I’ll answer it simply–no. Well, at least not yet.
Recently, a video on Un-Ruly.com from their “Black Hair Is…” campaign sparking an ongoing, heated debate that asks: Can the natural hair care community include non-Black women? Watch the video here below:
We know Black women started the natural hair care movement more than 10 years ago, quietly and out of necessity online and in their own kitchens mixing products because Black women were majorly ignored in the beauty market. Fast forward to today, natural hair has become a $2.5+ billion business after big corporations peeped its profitability. Now the definition of natural hair has broadened, as women of all colors began using products birthed out of the movement.
Does that automatically give all women a pass into the natural hair space? Not so fast.
To be clear, all hair is beautiful hair, and all women are beautiful. The battle for self-love and hair acceptance is a universally painful problem for curly-haired women, no matter your racial identity.
With all this said, there are levels to this. Those levels include the deep complexities of colonization, racism and daily realities that are unique to only Black women, which don’t equate to sharing co-washing and pineappling tips. I know there are non-Black women who respect that.
While the whole situation seems like yet another case of Columbus’ing Black culture, I can’t say that is my main issue with including non-Black women in the natural hair space. There are several business owners of color who have profited tremendously from natural hair going mainstream, and I’m not mad at it. My main concern is with this idea of inclusivity. The kind of inclusivity projected on Black women that constantly feels contradictory and somewhat out of convenience that always asks me to sacrifice so much of myself. This distorted take on inclusion diminishes, even erases, the backstory of the very minority group that started the movement in response to being underrepresented in the first place for the sake of said solidarity. (See also: the #MeToo movement as we know it).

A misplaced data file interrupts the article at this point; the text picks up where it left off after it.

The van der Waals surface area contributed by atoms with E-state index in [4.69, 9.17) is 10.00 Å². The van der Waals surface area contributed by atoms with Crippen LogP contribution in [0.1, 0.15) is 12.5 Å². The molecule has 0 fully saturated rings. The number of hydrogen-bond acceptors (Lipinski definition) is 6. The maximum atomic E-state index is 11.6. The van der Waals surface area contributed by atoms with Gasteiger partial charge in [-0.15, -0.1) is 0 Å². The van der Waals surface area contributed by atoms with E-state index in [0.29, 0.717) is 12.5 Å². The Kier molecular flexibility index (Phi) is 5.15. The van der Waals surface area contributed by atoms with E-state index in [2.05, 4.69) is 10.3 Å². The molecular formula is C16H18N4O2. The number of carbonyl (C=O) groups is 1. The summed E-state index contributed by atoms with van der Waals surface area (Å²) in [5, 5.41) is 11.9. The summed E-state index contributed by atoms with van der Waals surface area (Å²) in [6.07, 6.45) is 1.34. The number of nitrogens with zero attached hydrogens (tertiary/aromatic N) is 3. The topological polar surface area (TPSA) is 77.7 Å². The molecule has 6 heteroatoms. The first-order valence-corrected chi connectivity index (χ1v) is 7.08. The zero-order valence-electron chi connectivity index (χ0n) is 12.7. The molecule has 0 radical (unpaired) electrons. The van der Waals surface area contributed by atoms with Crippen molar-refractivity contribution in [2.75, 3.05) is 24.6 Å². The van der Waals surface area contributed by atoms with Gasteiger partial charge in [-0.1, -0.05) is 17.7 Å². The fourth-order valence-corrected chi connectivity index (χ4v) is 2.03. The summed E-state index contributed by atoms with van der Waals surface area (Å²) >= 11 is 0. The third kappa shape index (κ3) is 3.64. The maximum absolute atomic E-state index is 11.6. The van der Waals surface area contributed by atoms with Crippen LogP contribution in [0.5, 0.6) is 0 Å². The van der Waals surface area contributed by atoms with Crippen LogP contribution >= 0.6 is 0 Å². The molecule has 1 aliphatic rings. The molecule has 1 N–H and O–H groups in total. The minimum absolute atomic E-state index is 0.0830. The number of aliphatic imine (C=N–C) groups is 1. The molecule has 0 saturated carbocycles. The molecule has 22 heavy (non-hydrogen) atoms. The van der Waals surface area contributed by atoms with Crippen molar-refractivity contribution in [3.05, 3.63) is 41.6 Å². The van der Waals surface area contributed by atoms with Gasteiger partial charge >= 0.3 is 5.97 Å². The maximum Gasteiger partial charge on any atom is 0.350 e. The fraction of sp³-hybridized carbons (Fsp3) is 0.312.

While the textured hair girl struggle is real, they are not all the same. There is no shaming in that distinction. Black women can happily share our hair care secrets, but we cannot share our pride or our pain. Black women taking ownership of this movement we started is not maliciously dismissing white women or anyone else. It is simply zoning a safe space we so desperately need to celebrate ourselves in a society that has a hard time doing so.
I would urge non-Black women to apply their same passion for inclusion into the natural hair community to advocating for women of color elsewhere. I’d suggest starting in professional spaces, where Black women have lost jobs, had less upward mobility, were shamed, suffered anxiety or couldn’t get hired because they wore their hair in its natural state in the workplace. Or make it a priority to unify with us every time we rally against a person of color falling victim to police violence, before becoming yet another hashtag that eventually goes away. This is the place we need to get to before we can begin bridging the matter of hair. Black women, it is okay to acknowledge we still need that healing to take place first.
Until the fight for inclusivity and unity happens everywhere in all things, it’s an unfair ask of Black women to share something so deeply personal and rooted in our heritage. Perhaps in the future, but as a collective we’re clearly not there now.
Beauties, what do you think?